Today, genes are made in the lab using a combination of DNA synthesis, PCR amplification and enzymatic ligation. However, the enzymes used in the process impose limits, including being unable to incorporate any epigenetic information into the final gene.
‘As chemists we always sought to synthesise long strands of DNA but have been limited by our assumption that the phosphodiester bond is necessary for DNA to function in cells,’ says author Ali Tavassoli of the University of Southampton, UK. The DNA backbone is made up of pentose sugars and phosphate groups that stitch the nucleotides together using phosphodiester bonds. This backbone acts as the scaffold for the four bases that make up the genetic code.
The click DNA approach relies on a rapid and efficient stitching together of modified DNA strands using the copper-catalysed alkyne–azide cycloaddition reaction. Click-linking DNA leaves behind a triazole group in the backbone and it was feared that cellular machinery would be unable to read these unnaturally joined DNA strands. The new study demonstrates error-free transcription in human cells, the first example of a non-natural DNA linker working correctly in eukaryotic cells.
‘This is important because it shows that we don’t have to stick to the phosphodiester backbone of the DNA at the site of DNA ligation,’ Tavassoli explains. ‘This suggests that we can replace the enzymatic methods for DNA assembly and DNA ligation with highly efficient chemical reactions.’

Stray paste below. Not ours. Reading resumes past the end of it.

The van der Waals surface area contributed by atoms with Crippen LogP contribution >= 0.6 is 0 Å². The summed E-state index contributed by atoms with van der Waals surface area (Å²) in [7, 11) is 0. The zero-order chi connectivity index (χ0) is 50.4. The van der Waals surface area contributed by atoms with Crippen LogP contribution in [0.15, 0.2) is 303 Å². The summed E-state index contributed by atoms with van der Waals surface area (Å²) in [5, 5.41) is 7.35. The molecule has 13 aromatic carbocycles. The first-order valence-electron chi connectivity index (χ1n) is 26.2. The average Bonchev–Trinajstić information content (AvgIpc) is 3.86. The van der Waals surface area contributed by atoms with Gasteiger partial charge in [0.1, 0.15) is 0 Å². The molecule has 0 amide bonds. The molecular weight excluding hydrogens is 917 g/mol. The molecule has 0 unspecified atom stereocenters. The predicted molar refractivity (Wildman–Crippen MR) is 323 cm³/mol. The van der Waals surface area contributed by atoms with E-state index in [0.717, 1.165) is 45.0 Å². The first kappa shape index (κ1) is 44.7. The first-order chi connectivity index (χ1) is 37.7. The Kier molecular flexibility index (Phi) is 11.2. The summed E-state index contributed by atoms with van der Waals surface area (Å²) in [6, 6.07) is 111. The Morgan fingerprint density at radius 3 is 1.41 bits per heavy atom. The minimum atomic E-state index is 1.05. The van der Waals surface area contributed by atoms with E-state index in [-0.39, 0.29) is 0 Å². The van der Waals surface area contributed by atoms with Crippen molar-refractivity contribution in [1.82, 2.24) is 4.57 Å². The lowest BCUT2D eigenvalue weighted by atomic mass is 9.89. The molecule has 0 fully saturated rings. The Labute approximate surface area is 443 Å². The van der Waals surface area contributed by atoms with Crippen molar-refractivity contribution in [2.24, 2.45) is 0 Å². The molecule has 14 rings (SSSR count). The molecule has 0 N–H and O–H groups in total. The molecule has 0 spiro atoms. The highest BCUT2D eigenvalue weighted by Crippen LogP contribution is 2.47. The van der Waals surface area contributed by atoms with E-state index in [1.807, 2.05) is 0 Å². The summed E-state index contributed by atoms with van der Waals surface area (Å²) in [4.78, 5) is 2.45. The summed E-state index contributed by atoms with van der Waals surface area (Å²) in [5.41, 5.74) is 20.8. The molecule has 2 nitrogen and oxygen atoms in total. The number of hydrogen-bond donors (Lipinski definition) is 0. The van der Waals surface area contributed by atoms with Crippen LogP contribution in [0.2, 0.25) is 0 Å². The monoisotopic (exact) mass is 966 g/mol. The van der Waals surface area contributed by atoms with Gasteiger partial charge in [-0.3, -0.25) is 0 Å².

This is a mind blowing advance that demonstrates chemistry’s power to manipulate nature’s nature
‘This is a mind blowing advance that demonstrates chemistry’s power to manipulate nature’s nature,’ comments chemist Barry Sharpless at the Scripps Research Institute, US. ‘I only dreamed I’d get to see click chemistry do this in my lifetime. It is a marvellous achievement.’ He also notes that there is ‘not much difference in speed either between the natural and unnatural here. It just goes flying through the machine here like a whirling dervish.’
‘This provides an alternative route to gene synthesis through a really innovative technology,’ says biochemist Geoff Baldwin at Imperial College London, and it could be used to link together DNA molecules to create sequences that would be difficult to generate using traditional gene synthesis. ‘What they demonstrated in this paper is that the gene is functional with a single click linkage. What is not clear is what would happen if you had 10 of these base-click linkages within that gene and whether it would still be functional,’ he adds.
Previously, Tavassoli and Tom Brown at the University of Oxford, UK, and colleagues showed that click-linked DNA was correctly read by Escherichia coli bacteria. 2 ‘The next big step that we need to take is for us to show that you can assemble multiple oligonucleotides in one pot by this method. That means 20, 30, 40 self-templating oligonucleotides thrown together in a pot and assembled by click-chemistry,’ says Tavassoli.